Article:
Past City Commission candidate Hyde criticizes funds paid to Dunlap & Associates of Winter Park
Criticism from a resident who failed to win a seat on the Sarasota City Commission this spring did not deter the board from renewing a contract this week with a Winter Park financial advisory services firm.
During the Aug. 21 City Commission meeting, Martin Hyde complained about the “blank check” the board was being asked to sign with Dunlap & Associates, which it has paid $60,500 since the commission originally contracted with the firm in May 2014.
Based on information city Finance Director Kelly Strickland had provided him, Hyde said, the city paid the previous firm it had under contract — RBC Capital Markets — $21,885. Given the fact that Strickland is “an allegedly experienced CPA” and Assistant City Manager John Lege was the city’s previous finance director, Hyde added, it “is a mystery to me” why the City Commission would contract with an outside firm to do what its own staff should have the expertise to handle.
However, Strickland explained that Dunlap has saved the city approximately $7.1 million because of its assistance in refunding three debt issues to achieve better interest rates.
“I think spending $61,000 … and saving over $7 million … [is] a pretty good investment,” Lege pointed out.
“As I remember, those savings came in just at the right time because interest rates were going up,” Commissioner Willie Shaw said.
“What a great memory,” Lege responded. “We hit the timing right.”
Strickland pointed out that the contract with Dunlap “is a key part of issuing new debt.” When city staff is working on a bond issue, she continued, the financial adviser joins the bond counsel, the underwriter, rating agencies and others in putting together the best possible package.
Kelly Ryman of Dunlap & Associates told the board that her firm monitors the markets on a daily basis, searching for the potential to refinance debt and achieve savings for the city. She likened the process to taking out a new mortgage. If someone were paying 7% in interest and the person could cut that to 3%, Ryman said, the process would be worthwhile.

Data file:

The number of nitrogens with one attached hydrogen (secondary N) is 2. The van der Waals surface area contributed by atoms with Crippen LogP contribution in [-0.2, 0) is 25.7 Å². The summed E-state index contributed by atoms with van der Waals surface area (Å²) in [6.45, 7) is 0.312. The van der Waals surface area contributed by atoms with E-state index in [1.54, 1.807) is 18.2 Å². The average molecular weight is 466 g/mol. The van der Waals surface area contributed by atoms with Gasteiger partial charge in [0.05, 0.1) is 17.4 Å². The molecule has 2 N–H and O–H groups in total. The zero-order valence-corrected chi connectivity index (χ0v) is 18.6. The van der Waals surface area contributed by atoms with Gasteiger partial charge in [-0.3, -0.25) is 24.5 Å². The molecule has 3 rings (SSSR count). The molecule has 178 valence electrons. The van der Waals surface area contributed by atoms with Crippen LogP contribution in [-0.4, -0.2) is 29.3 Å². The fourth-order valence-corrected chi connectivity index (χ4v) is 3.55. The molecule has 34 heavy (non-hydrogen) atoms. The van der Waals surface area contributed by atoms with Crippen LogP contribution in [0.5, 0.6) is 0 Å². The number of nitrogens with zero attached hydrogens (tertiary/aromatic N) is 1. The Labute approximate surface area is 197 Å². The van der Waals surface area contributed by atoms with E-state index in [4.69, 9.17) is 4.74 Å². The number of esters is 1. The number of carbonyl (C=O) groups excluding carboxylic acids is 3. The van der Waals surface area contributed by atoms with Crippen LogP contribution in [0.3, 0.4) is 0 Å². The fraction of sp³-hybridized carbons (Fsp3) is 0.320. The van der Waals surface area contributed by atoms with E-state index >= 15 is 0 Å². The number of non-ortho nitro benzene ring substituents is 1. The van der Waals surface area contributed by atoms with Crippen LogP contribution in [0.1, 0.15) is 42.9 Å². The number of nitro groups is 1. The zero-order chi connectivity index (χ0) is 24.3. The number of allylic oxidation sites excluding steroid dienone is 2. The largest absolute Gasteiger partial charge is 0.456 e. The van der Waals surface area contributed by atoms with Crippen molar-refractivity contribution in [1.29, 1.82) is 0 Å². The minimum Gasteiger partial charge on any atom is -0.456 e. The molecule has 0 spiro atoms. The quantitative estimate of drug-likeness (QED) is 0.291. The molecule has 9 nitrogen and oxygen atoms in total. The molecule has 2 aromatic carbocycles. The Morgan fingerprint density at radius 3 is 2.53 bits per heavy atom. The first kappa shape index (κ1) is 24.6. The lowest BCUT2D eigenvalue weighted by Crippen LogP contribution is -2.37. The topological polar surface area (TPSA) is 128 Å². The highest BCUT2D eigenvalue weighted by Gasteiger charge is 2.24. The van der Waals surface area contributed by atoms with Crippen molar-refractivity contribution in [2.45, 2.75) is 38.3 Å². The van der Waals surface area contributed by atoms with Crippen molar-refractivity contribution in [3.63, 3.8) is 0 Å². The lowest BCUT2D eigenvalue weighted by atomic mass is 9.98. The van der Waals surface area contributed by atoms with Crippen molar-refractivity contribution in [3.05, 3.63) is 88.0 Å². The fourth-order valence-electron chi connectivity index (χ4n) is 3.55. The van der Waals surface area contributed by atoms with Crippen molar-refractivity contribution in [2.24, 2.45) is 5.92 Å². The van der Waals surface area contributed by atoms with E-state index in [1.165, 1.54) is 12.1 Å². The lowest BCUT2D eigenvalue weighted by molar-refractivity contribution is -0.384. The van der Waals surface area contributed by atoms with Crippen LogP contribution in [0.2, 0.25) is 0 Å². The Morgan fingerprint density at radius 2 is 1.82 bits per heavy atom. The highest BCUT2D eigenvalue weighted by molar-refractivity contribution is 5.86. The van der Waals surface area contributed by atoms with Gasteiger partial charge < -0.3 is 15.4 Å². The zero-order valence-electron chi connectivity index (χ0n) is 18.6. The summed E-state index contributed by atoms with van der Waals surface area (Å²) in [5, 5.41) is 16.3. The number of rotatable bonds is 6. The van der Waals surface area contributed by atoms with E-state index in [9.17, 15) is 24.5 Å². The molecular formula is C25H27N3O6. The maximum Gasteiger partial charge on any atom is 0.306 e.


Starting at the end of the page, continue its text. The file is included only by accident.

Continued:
“We kind of watch everything for you,” Ryman added, also comparing the firm’s services to those of a general contractor supervising the construction of a house.
Furthermore, Strickland pointed out, Dunlap is paid only on the basis of city debt issues. “We have had three refundings” since the May 2014 contract went into effect, Strickland added.
Vice Mayor Liz Alpert characterized the arrangement as an outsourcing of work that staff otherwise would have to do. “I don’t see a problem with it,” Alpert said of Dunlap’s services for the city.
Lege also noted that Dunlap has been working for the past two years on the bond issue the City Commission is expected to consider in September for the construction of the St. Armands parking garage.
When was the last time city staff looked at best practices with financial advisory consultants to determine whether the contract was the best the city could get?, Mayor Shelli Freeland Eddie asked.
Staff undertook such a review before it brought the Dunlap contract to the City Commission in 2014, Lege replied.
“In your experience, is this a common practice to use an outside vendor [for these services]?” Commissioner Hagen Brody asked.
“Absolutely,” Lege told him. James C. Dunlap, president of Dunlap & Associates, has a great understanding of the financial markets and the pricing of bonds, Lege added.
Brody then asked why the backup agenda material referenced a connection to the City of Naples.
“We originally piggybacked on that … in 2014,” Strickland explained. The extension before the board on Aug. 21, she added, was the first of two, one-year renewals provided for in the original contract between Dunlap and the City of Naples.
“We did get renewed by the City of Naples,” Ryman pointed out.
In response to further questions about that process, City Manager Tom Barwin told the commissioners that a local government can “piggyback” on a contract used by another local government — or the state — that already has pursued the competitive bid process and vetted respondents. “We can use that to assure ourselves that we’ve got a good solid bid and quote.” However, he added, the city’s contract with Dunlap is completely separate from the firm’s agreement with the City of Naples.
Deputy City Manager Marlon Brown noted that the City Commission was not obligated to renew the contract with Dunlap for another year, just because the City of Naples had done so.
When Freeland Eddie asked wither the firm’s work on the bond issue to pay for the St. Armands garage was a piggyback arrangement, too, Lege told her the garage financing had nothing to do with the City of Naples.
Pointing to Dunlap’s work on the garage bond, Shaw told his colleagues, “I’m of the adage you don’t change horses in the middle of the stream.”
“I agree,” Brody said.
Shaw made the motion to extend the contract for another year, and Brody seconded it. The vote was unanimous.